Wednesday, May 02, 2007


House Judiciary Committee Approves Full Study of Death Penalty

Read the TCASK Press Release Below:

Study Bill Moves as Governor Allows Moratorium to Expire

Nashville: The House Judiciary Committee today unanimously approved legislation, introduced by Representative Rob Briley (D- Nashville) and Senator Doug Jackson (D-Dickson) and co-sponsored by members of both parties, to create a commission to conduct a thorough study of the state’s death penalty system. The commission would include representatives appointed by the Governor, the Senate, and the House, as well as lawyers for both the defense and prosecution, mental health advocates, and victims advocates. The commission would make recommendations to the legislature as to how the identified problems should be addressed

“The members of the committee affirmed today that Tennessee’s capital punishment system is a mess,” said Reverend Stacy Rector, Executive Director of the Tennessee Coalition to Abolish State Killing. “The death penalty in Tennessee is dangerously broken and our state representatives need to take steps to address all its problems.”

According to an assessment released last week by the American Bar Association, which has no position on the death penalty, the Tennessee capital punishment system suffers from serious flaws. Tennessee does not have protocols mandating the preservation of DNA evidence throughout a death row inmate’s incarceration. Moreover, inmates are not provided with proper avenues to address claims of factual innocence, leading to the serious and deadly risk that Tennessee could execute an innocent person. Moreover, the assessment found, Tennessee’s death penalty system continues to be applied unfairly along racial, economic, and geographic lines, and people with severe mental illness continue to face death sentences.

“At the very least, Tennesseans deserve to know that the capital punishment system is functioning properly,” said Rector. “The only way to begin to address it flaws and ensure that an innocent person is not executed is to conduct a full study examining every aspect of the system to ensure its reliability.”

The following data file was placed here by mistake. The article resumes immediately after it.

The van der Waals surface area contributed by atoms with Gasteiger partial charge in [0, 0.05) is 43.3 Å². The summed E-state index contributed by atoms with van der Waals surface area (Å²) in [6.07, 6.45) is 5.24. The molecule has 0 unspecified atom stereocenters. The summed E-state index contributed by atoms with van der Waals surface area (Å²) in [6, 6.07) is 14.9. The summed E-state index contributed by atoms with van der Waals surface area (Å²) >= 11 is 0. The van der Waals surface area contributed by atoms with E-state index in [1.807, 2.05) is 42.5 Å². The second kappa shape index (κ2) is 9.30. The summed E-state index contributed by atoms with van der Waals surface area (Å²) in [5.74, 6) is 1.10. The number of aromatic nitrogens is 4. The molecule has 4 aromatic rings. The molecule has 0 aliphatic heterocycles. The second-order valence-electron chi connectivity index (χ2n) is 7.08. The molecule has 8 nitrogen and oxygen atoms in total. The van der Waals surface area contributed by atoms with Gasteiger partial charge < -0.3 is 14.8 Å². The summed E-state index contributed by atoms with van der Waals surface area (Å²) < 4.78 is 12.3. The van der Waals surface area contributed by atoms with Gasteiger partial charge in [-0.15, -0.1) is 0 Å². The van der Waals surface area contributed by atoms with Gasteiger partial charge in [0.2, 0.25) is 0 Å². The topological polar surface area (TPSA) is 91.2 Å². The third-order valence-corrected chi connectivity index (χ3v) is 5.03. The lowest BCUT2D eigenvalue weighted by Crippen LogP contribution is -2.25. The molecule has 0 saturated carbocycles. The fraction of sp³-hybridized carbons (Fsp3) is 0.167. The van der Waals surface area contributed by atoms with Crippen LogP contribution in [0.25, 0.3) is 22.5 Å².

The legislation passed on the same day as Governor Phil Bredesen allowed his 90-day moratorium on executions, put in place to study Tennessee’s execution protocols, to expire. The Governor ignored the findings of the ABA which called for a continuation of the current moratorium and a complete study of the death penalty, as well as a letter from nearly 200 faith leaders from across Tennessee calling on him to act to ensure that fairness and equity prevail in Tennessee’s death penalty system. A poll conducted by the Global Strategies group found that 66% of Tennesseans would have approved of an extension of the moratorium.

“It is disappointing that the Governor is allowing executions to resume even after he’s heard from legal experts, faith leaders, and the people of Tennessee that we should act to fix a broken system,” said Rector. “But it is encouraging that the General Assembly is taking steps to address the serious flaws in Tennessee’s capital punishment system.”

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